A few years ago I saw a patient who had a mental breakdown to the extent that it required being hospitalized.  She had been doing ok in life working full-time as an administrator until she went through a divorce from her husband of over 20 years.  At that time her adult daughter also moved across the country for a new job and her son was about to flunk out of college.  The stress and pain turned into an overwhelming experience and things went awry.  She started having delusions that people were out to get her and that she was being monitored by unseen government agencies.  She had to spend some time as a patient in a psychiatric ward.  When she came out things were better.  Her thinking was clearer and behavior had stabilized but things still weren’t right.

There was a depression that medication wasn’t budging and a stifling fear of being alone.  Our time together wasn’t pleasant as her desperation to feel better was translated into a demanding, nearly belligerent tone.  But today I finally got it.  Something made me ask her if she was afraid of her own feelings.  It dawned on me that she was in terror, soaked in fear….a fear of her own feelings.  She admitted that she was.

We were on to something.

I let her know that if she wanted to find some relief she would have to start being able to be with her self and not run away.  To accept herself totally without any judgments.   

At that point, she got quiet. 

The chronic running away from her self, the fear of her own feelings, the denial of her own reality was driving her mad.

We talked about being able to simply be with oneself and completely accept whatever feelings are arising in the moment.  I encouraged her to take even a few minutes a day to sit with herself and observe – without judgment, without trying to change things.

In allowing the feelings to be there, whatever they are – good, bad or ugly – a shift starts to take place naturally without effort.  In that acceptance of what is arising, the inner struggle stops.  When the inner struggle with whatever is stops, peace can be found.

We talked about being rooted in the here and now. About being quiet with whatever is.  She agreed this would help.  She started opening up and softening in a way I had not seen before.  By the end of our conversation she appeared much more confident and expressed her gratitude.

I see this so much within my self.  As soon as a twinge of something unpleasant comes up inside I notice my internal monitor goes into high alert.  The alarm starts to go off that something is wrong and immediately there’s a reaction to try to make it stop or make it go away.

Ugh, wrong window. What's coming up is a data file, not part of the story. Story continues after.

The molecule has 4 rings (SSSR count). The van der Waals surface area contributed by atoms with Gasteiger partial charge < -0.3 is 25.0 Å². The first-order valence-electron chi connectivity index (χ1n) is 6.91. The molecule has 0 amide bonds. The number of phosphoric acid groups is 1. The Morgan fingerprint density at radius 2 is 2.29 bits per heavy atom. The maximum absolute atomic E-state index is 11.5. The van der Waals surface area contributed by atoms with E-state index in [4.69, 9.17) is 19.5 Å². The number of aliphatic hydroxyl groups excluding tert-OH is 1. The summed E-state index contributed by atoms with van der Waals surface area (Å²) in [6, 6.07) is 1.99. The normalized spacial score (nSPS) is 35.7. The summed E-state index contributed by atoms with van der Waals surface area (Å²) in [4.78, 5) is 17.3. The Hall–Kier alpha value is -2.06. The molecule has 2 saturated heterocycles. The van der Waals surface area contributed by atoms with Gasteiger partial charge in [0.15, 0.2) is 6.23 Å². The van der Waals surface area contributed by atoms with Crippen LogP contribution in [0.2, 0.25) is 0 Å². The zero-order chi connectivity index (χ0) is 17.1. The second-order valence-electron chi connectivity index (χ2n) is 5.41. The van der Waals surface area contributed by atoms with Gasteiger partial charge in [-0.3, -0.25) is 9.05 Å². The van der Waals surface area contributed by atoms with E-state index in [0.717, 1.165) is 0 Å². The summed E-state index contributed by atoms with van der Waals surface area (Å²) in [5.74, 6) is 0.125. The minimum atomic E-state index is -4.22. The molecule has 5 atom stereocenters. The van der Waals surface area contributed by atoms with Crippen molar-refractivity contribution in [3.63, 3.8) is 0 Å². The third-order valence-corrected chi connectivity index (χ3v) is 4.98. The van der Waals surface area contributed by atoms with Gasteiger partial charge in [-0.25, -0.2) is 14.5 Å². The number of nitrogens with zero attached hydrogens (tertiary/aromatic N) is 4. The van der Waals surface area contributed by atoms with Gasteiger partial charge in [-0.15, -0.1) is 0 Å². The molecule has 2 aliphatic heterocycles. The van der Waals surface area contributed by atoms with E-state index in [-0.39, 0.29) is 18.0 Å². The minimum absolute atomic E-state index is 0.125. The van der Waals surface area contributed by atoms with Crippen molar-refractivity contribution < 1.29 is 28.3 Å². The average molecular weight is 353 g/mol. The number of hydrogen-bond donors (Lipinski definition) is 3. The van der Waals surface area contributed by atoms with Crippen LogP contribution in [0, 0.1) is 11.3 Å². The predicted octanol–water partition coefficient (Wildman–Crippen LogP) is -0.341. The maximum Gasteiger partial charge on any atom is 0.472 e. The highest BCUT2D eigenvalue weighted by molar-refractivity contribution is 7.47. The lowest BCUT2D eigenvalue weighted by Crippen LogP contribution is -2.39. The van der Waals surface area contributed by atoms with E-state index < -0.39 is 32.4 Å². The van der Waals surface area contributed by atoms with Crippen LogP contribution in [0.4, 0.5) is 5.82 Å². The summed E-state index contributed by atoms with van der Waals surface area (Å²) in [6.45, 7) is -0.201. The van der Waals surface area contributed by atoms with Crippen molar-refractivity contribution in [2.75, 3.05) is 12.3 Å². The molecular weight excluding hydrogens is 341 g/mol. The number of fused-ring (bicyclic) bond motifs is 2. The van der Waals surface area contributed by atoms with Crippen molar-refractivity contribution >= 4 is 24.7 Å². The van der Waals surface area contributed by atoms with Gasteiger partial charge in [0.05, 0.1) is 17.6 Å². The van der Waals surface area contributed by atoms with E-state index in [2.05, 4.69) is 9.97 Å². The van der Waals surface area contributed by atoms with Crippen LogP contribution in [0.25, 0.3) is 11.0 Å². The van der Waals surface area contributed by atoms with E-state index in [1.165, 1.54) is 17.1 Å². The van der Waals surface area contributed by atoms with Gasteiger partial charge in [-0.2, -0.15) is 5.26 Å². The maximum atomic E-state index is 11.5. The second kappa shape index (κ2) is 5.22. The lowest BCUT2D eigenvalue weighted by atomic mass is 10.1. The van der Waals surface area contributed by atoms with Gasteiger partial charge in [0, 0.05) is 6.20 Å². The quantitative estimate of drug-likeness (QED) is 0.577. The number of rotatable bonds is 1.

From what I have seen in working with people in mental health, a key factor in losing one’s mental balance can be rooted in our intolerance of own our feelings.  When we get into a wrestling match with our human experience, or try to run from it, things don’t seem to go well.

There is no shelter from life.  There’s no shelter from oneself.  There’s no ultimate hiding place. If we don’t allow life as it is, it can wreak havoc within us.  Emotionally, mentally…we get clogged up and with this can come tremendous suffering.  

So many places we try to run to avoid life as it is….to alcohol, drugs, food, incessant TV watching and in other more socially acceptable ways like achieving, accumulating, accomplishing, planning, analyzing.  Even staying caught up in our thoughts can be a way of avoiding the essence of our experience as a human being.  

Being chronically distracted by activity and thought can be a subtle form of resistance to this moment as it.  And this can bring varying levels of suffering. Or at the very least leave us feeling subtly hollow, vacant, like we’re missing something.

In a way I think this is nature’s way of showing us that health, wellness, and balance are intimately tied to our willingness to accept life as it is.  Simply being in this experience of life as it is happening to us seems to go with nature’s way.  We didn’t write this play.  We didn’t draw up this human drama.  We were born into it.  Maybe our job isn’t to judge it or try to outsmart it.  But instead maybe to bear witness to it.  To allow it.  To accept all that it is with an open, willing heart.